A. Good question.  Perhaps in referring to God as the God of his father, he is showing reverence for both God and his father.  In this section of the Bible, we see very little usage of the phrase “my God”; God is almost always referred to as the God of those who have come before (usually Abraham, Isaac, and Jacob, but sometimes just Abraham).  Again, this might be a reverence thing, a way of saying “you are too big to be ‘my’ God” but I am honestly not certain.

Q. (46:34): Why do Egyptians despise shepherds?  In an earlier reading, we also learned that Egyptians despised Hebrews.  Why?

A. The story doesn’t tell us, but the theories I read about said that it is because sheep are destructive (and messy) and that shepherds were unclean and uncivilized.  They also may have had a religious objection.  There’s also a theory that nomadic shepherds had invaded them in the past, but there’s not much evidence for that.  Regarding why they hate the Hebrews specifically, since the Hebrews don’t have any kingdom to make them a “rival”, I suspect it is the same reason: the Hebrews kept flocks, and that made them despised.

Q. (47:6-7): We know that Egyptians don’t like Hebrews, so is Pharaoh being kind to Joseph and his family just because of his respect for Joseph?  Why does Jacob bless Pharaoh?

A. I think Pharaoh’s gratitude to Joseph for saving his kingdom during the famine is what carries over to Joseph’s family.  I believe that Jacob blessed Pharaoh to show gratitude for keeping his son alive and giving him so much wealth.

Q. (47:13): Here it says that all the food was gone, but the following verses tell how the people still managed to obtain food from Pharaoh’s storehouses.  Are Joseph and Pharaoh being completely honest with controlling the food?  The Bible says that Joseph collected grain during the bumper crop years, but it doesn’t say Pharaoh paid them for it.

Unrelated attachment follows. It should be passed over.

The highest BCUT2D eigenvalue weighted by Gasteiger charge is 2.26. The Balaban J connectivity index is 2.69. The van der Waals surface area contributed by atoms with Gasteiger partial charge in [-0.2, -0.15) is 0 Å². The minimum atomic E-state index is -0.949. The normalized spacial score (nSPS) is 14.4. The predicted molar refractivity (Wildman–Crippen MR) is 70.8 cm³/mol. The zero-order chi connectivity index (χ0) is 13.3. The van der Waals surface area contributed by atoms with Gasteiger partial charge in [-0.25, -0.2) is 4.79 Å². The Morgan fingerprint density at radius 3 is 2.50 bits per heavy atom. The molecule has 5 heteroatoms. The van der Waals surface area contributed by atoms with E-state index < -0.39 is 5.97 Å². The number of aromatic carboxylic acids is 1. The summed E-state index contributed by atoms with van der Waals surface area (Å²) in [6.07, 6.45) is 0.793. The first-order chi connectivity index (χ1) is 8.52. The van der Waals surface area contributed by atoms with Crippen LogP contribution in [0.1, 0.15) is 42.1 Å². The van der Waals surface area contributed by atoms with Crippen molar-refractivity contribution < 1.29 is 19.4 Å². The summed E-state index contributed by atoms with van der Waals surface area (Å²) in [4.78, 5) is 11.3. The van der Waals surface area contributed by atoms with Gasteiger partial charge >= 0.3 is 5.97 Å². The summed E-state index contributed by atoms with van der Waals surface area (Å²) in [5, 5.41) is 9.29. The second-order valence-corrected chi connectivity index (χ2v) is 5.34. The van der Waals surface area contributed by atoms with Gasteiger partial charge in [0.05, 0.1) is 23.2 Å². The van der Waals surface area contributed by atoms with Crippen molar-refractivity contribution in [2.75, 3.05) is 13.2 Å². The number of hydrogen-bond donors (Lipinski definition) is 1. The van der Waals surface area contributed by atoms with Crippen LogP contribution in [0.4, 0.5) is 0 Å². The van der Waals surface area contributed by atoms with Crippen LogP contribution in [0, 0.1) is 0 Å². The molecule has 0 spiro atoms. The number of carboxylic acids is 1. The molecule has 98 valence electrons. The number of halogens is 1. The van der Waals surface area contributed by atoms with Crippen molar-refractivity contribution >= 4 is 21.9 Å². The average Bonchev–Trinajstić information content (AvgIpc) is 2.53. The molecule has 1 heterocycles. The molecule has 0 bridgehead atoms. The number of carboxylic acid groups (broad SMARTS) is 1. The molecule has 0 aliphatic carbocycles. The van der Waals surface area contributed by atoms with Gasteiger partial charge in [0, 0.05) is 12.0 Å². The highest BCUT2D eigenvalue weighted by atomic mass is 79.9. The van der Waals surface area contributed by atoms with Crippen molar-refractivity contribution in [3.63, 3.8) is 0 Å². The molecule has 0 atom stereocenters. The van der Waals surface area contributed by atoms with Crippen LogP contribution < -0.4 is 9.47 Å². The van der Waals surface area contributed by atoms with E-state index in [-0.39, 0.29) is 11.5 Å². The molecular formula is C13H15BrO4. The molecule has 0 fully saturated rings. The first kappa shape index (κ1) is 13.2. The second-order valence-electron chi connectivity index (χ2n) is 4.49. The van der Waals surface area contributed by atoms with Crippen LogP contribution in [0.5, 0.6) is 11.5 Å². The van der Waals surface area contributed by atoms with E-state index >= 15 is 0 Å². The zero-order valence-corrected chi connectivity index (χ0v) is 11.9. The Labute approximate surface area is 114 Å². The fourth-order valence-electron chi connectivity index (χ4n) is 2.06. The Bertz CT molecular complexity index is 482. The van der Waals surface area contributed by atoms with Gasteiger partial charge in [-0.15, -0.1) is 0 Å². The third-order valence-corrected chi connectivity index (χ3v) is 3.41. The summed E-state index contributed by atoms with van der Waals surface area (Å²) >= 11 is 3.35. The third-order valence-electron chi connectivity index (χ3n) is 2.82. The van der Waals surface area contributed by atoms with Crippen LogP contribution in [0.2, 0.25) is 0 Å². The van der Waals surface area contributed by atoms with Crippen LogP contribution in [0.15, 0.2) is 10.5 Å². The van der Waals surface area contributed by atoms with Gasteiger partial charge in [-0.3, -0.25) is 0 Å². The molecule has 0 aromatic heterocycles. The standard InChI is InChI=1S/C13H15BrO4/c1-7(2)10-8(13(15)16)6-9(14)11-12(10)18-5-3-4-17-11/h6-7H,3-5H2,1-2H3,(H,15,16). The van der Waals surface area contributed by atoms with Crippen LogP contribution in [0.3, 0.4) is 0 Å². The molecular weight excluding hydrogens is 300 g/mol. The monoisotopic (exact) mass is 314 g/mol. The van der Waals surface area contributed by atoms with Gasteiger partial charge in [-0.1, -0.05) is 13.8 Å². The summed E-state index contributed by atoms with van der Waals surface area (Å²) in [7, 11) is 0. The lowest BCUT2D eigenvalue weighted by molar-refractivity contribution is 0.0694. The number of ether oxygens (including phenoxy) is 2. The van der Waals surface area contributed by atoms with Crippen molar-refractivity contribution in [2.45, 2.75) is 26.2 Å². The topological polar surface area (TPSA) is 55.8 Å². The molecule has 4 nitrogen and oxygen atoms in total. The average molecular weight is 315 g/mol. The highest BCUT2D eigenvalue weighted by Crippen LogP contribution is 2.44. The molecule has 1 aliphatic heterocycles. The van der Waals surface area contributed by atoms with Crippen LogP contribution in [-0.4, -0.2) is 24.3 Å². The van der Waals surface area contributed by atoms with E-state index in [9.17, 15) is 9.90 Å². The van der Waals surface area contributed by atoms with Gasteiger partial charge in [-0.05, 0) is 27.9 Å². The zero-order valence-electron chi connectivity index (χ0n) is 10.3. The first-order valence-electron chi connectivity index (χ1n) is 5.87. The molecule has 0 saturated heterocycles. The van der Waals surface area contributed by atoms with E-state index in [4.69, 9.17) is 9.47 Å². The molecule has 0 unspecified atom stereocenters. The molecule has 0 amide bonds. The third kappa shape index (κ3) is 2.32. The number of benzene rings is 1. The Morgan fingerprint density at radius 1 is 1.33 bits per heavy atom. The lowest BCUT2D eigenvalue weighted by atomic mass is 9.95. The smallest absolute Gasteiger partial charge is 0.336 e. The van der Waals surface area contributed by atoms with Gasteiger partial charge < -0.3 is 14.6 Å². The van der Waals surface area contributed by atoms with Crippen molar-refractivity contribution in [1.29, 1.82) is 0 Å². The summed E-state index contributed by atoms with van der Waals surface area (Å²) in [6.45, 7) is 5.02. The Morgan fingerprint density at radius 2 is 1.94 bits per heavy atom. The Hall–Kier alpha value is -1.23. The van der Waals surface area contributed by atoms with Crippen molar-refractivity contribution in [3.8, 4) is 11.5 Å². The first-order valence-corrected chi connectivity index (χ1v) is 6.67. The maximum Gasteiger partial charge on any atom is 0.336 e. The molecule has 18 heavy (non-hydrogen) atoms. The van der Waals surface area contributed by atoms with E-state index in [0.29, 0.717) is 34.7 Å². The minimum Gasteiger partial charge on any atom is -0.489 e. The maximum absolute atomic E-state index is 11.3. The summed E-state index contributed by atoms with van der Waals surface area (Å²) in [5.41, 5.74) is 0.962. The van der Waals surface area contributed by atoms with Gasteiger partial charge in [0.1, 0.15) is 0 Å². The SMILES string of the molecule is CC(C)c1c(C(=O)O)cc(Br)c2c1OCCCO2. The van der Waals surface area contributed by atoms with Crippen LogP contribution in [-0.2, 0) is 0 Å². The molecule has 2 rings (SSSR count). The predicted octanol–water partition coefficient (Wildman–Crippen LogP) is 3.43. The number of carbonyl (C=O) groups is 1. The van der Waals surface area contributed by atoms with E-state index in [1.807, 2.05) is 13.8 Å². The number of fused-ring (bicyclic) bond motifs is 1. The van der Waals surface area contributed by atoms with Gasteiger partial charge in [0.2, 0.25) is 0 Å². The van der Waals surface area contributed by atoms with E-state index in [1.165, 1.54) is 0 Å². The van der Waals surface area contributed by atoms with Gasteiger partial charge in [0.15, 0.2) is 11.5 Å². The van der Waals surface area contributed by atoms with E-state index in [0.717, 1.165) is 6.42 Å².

A. I wouldn’t assume there was any funny business here.  Perhaps what the story means is that the individuals ran out of their own supplies and had to turn to Pharaoh’s storehouse, exactly as Joseph predicted they would need to.  It appears that the Egyptians were willing to give up the rights to their livestock and property in exchange for their survival.  The story never told us that Pharaoh (or Joseph) would be fair in the distribution.  The major thing that the story wants us to know is that Joseph’s family became extremely wealthy and prospered, which is what God told Jacob would happen in Egypt.

Q. (47:22) The priests did not have to pay for the food.  Is this fair?  Did Pharaoh have that much respect for God’s leaders?  Pharaoh seemed to notice how God blessed His followers, yet we do not know if he believed in God?

A. The story is not talking about Israelite priests, it means the priests of the cult worship in Egypt.  There were no priests in Israel yet: they are not introduced until Exodus.

Regarding Pharaoh’s benefit from God without belief in Him, that might be a byproduct of the polytheistic world he lived in.  One of the principles of polytheism is that there might be more gods out there, and (more importantly) that each of these gods had a “territory” with the nation or kingdom or people who worshipped them.  So Pharaoh was probably perfectly willing to accept the Hebrew God as part of the pantheon of gods he knew about, and was willing to benefit from Him.